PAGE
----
The Ninth And Tenth Century Dynasties
The most stable of the successor dynasties founded in the ninth and tenth centuries was that of the Fatimids, a branch of Shi'is. The Fatimids won their first success in North Africa, where they established a rival caliphate at Raqqadah near Kairouan and, in 952, embarked on a period of expansion that within a few years took them to Egypt.
For a time the Fatimids aspired to be rulers of the whole Islamic world, and their achievements were impressive. At their peak they ruled North Africa, the Red Sea coast, Yemen, Palestine, and parts of
Syria. Fatimid merchants traded with Afghanistan and China and tried to divert some of Baghdad's Arabian Gulf shipping to the Red Sea.
But the Fatimids' dreams of gaining control of the Islamic heartland came to nothing, partly because many other independent states refused to support them and partly because they, like the 'Abbasids in Baghdad, lost effective control of their own mercenaries. Such developments weakened the Fatimids, but thanks to a family of viziers of Armenian origin they were able to endure until the Ayyubid succession in the second half of the twelfth century - even in the face of the eleventh-century invasion by the Seljuk Turks.
Because a minor scion of the dynasty took refuge with the Mamluks in Egypt, the 'Abbasid caliphate continued in name into the sixteenth century. In effect, however, it expired with the Mongols and the capture of Baghdad. From Iraq the Mongols pressed forward into Syria and then toward Egypt where, for the first time, they faced adversaries who refused to quail before their vaunted power. These were the Mamluks, soldier-slaves from the Turkish steppe area north of the Black and Caspian Seas with a later infusion of Circassians from the region of the Caucuses Mountains.
The Mamluks had been recruited by the Ayyubids and then, like the Turkish mercenaries of the 'Abbasid caliphs, had usurped power from their enfeebled masters. Unlike their predecessors, however, they were able to maintain their power, and they retained control of Egypt until the Ottoman conquest in 1517. Militarily formidable, they were also the first power to defeat the Mongols in open combat when, in 1260, the Mongols moved against Palestine and Egypt. Alerted by a chain of signal fires stretching from Iraq to Egypt, the Mamluks were able to marshal their forces in time to meet, and crush, the Mongols at 'Ayn Jalut near Nazareth in Palestine.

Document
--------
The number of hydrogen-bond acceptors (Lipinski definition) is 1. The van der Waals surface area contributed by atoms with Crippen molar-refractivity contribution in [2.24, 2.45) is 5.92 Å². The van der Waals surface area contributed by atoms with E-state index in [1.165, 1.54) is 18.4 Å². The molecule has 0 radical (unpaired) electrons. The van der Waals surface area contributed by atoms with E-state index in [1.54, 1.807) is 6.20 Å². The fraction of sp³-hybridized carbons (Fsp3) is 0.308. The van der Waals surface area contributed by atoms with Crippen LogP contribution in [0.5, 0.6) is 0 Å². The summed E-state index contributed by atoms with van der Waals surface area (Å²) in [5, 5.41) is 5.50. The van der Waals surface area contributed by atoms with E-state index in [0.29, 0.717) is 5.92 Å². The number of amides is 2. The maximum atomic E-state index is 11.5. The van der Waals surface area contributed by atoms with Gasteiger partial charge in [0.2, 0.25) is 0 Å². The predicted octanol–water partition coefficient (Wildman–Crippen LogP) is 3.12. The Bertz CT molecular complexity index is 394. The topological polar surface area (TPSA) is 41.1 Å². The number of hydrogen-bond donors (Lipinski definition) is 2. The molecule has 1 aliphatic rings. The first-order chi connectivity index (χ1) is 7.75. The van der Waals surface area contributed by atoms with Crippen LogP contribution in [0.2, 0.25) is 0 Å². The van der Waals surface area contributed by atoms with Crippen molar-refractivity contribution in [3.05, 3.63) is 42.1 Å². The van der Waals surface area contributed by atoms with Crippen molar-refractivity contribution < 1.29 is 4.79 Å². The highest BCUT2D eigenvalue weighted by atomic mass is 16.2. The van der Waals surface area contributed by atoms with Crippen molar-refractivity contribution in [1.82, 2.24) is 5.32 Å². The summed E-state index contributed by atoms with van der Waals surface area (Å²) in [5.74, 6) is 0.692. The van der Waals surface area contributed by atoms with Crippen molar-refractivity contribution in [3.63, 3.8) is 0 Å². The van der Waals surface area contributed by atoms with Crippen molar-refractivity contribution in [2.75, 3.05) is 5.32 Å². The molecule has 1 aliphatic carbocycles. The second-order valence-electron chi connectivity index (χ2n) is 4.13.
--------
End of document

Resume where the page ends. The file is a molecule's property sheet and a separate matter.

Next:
In the early days of Islam, the extension of Islamic rule had been based on an uncomplicated desire to spread the Word of God. Although the Muslims used force when they met resistance they did not compel their enemies to accept Islam. On the contrary, the Muslims permitted Christians and Jews to practice their own faith and numerous conversions to Islam were the result of exposure to a faith that was simple and inspiring.
With the advent of the Umayyads, how ever, secular concerns and the problems inherent in the administration of what, by then, was a large empire began to dominate the attention of the caliphs, often at the expense of religious concerns - a development that disturbed many devout Muslims.
This is not to say that religious values were ignored; on the contrary, they grew in strength for centuries. But they were not always at the forefront and from the time of Mu'awiyah the caliph's role as "Defender of the Faith" increasingly required him to devote attention to the purely secular concerns which dominate so much of every nation's history.
Nevertheless, Mu'awiyah was never able to reconcile the opposition to his rule nor solve the conflict with the Shi'is. These problems were not unmanageable while Mu'awiyah was alive, but after he died in 680 the partisans of 'Ali resumed a complicated but persistent struggle that plagued the Umayyads at home for most of the next seventy years and in time spread into North Africa and Spain.